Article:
Reviews and Problems with Canon EOS 600D / Rebel T3i / Kiss X5
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Canon EOS Rebel T3i Review
26 April 2013
Excerpt: Only a year after the release of the Canon EOS Rebel T2i, here is its replacement -- the T3i. The T3i keeps the 18 megapixels and ISO range of its predecessor, so there is no difference in image quality. What the T3i does have is a variety of interesting new features designed to tempt new users into buying a DSLR.
Pros: Excellent image quality at all ISO settings, Articulated LCD screen, Ability to remotely control flashguns
Summary: On its own, it’s a typical pop-up flash, mostly useful for fill or when you’ve got nothing else. In the end, the EOS Rebel T3i is a terrific value at about $850 with the 18–55mm f/3.5–5.6 image-stabilized kit lens. And Canon’s rich array of lens choices gives you tremendous options as you explore your own photographic inclinations.
Pros: Great feel in the hand; impressive video capabilities; good manual.
Conclusion: The Canon EOS 600D is destined to be a major success. Despite being laden with the kind of features you’d expect to find on an enthusiast-level DSLR, it retains its compact size and ease of use and manages to deliver a very high success rate in terms of well-exposed, sharp results. But there is another reason why the Canon deserves to do well. It’s an incredibly enjoyable camera to use: fast, reliable and fun to take pictures with.
Excerpt: (1 items) The Canon EOS Rebel T3i with 18-135mm f/3.5-5.6 IS optional kit lens is a complete picture taking machine. The latest Rebel features an LCD that swings out and can be positioned at a variety of angles, full HD video recording, wireless flash control, a respectable continuous shooting mode, and the same high resolution, 18 megapixel sensor as its predecessor, the EOS Rebel T2i .
Pros: Beautiful and useful Vari Angle 3-inch LCD, Wireless flash transmitter for multiple flashes, Robust movie recording options including full HD, External mic jack, Clear, easy to use menu system and onscreen controls, Excellent image quality, even at ISO 1600, Versatile 18-135mm kit lens option provides all in one solution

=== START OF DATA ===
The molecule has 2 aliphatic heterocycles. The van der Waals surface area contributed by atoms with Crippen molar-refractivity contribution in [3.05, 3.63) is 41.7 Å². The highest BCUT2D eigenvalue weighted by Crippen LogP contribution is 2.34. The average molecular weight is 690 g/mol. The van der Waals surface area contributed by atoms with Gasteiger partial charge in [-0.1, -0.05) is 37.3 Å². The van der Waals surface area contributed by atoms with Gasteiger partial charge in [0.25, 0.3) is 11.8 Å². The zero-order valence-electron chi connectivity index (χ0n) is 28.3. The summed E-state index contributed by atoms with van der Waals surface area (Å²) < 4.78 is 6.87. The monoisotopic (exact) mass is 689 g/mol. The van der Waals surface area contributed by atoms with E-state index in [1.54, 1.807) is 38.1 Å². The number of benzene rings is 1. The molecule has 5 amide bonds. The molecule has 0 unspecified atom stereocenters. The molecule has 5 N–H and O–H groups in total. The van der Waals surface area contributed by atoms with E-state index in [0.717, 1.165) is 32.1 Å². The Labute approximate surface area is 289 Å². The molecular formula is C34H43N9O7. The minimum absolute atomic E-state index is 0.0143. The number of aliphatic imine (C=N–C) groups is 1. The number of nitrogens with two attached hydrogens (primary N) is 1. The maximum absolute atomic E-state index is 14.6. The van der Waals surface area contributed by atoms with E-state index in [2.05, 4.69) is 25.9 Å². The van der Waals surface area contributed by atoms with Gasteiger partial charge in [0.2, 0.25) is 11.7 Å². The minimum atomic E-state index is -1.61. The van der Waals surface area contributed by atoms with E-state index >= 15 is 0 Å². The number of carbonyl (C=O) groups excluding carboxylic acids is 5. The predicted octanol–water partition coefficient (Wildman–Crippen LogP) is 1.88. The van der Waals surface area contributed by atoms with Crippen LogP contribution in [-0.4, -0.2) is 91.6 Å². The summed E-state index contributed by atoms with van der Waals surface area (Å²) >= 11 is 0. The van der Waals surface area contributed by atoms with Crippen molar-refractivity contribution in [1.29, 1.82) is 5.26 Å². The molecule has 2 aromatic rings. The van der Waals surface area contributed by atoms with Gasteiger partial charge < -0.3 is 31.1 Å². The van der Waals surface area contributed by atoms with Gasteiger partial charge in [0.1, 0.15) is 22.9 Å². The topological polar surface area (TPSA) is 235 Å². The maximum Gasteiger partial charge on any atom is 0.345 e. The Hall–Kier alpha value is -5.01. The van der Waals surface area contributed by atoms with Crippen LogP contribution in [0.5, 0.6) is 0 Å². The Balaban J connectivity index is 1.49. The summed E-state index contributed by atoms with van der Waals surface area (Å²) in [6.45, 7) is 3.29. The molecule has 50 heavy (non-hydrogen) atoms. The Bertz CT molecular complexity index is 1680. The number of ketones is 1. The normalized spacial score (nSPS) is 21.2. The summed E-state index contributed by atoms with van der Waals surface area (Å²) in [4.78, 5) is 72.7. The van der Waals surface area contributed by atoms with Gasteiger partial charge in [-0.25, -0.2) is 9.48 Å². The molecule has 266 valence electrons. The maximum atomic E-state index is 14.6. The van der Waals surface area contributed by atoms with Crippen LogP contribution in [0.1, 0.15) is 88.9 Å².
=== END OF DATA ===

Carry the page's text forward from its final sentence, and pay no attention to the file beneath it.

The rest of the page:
Cons: Some physical controls (such as Display button) oddly placed, Lack of single button movie recording, Auto White Balance struggles in most indoor lighting conditions--a traditional Canon weakness
Summary: There's also a great deal of overlap with the higher-end EOS 60D, which meant the new model was greeted by many with a shrug. But what Canon's doing here is following a simple strategy that's proven successful for companies like Sony: to offer a wide variety of products with often only subtle differences to target every buyer.
Pros: High resolution 18 Megapixel stills., Articulated screen with superb 1040k / 3:2 panel., HD video at multiple fps with mic input and adjustable levels., Wireless flash control., Neat Digital Zoom and Video Snapshot features.
Cons: Modest 3.7fps shooting and small RAW buffer., Average 9-point AF system and viewfinder., Still no continuous AF for movies., Models on either side may be better for some photographers.
Summary: There's no getting away from the fact that the Canon EOS 600D has inherited a lot from existing models in the Canon line-up, primarily the 550D and to a lesser extent, the 60D. In essence, the EOS 600D is a 550D with the 60D's vari-angle screen, with very little in the way of innovation. With the 550D still available for around £150 less than the 600D, you'll have to ask yourself how desperately you want a vari-angle screen and the other minor additions.
Excerpt: For amateurs wanting to achieve professional looking photos, and, increasingly, video, the digital SLR remains king. Canon’s newest entry level DSLR comes after last year’s equally accessible EOS 550D, which remains just below it in the EOS range.
Summary: Canon has had an admirably tight grip on the DSLR market ever since the phenomenally successful EOS 300D dived below the four-figure price barrier back in 2003. The success of the EOS D range has never been simply about price however, but the high quality kit you get for your money. What's the difference? In the case of the EOS 600D, that kit takes a bit of scrutiny before you can distinguish it from its predecessor, the 550.